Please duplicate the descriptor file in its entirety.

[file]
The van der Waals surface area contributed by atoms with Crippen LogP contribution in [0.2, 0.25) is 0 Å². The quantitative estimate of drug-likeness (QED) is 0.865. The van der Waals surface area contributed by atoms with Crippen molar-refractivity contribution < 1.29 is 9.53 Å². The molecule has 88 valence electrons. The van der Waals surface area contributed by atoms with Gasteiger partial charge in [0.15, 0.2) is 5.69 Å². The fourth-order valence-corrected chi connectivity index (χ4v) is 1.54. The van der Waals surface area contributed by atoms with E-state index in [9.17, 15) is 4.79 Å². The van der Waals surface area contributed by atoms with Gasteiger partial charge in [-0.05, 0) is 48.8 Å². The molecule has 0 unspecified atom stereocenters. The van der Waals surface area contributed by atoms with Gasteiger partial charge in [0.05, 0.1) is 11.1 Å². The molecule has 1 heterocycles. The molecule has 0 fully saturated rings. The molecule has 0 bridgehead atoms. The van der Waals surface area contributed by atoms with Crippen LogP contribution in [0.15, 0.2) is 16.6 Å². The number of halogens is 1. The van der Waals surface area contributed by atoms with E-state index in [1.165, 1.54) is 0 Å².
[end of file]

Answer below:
The van der Waals surface area contributed by atoms with Crippen LogP contribution in [0.2, 0.25) is 0 Å². The quantitative estimate of drug-likeness (QED) is 0.865. The van der Waals surface area contributed by atoms with Crippen molar-refractivity contribution < 1.29 is 9.53 Å². The molecule has 88 valence electrons. The van der Waals surface area contributed by atoms with Gasteiger partial charge in [0.15, 0.2) is 5.69 Å². The fourth-order valence-corrected chi connectivity index (χ4v) is 1.54. The van der Waals surface area contributed by atoms with E-state index in [9.17, 15) is 4.79 Å². The van der Waals surface area contributed by atoms with Gasteiger partial charge in [-0.05, 0) is 48.8 Å². The molecule has 0 unspecified atom stereocenters. The van der Waals surface area contributed by atoms with Gasteiger partial charge in [0.05, 0.1) is 11.1 Å². The molecule has 1 heterocycles. The molecule has 0 fully saturated rings. The molecule has 0 bridgehead atoms. The van der Waals surface area contributed by atoms with Crippen LogP contribution in [0.15, 0.2) is 16.6 Å². The number of halogens is 1. The van der Waals surface area contributed by atoms with E-state index in [1.165, 1.54) is 0 Å².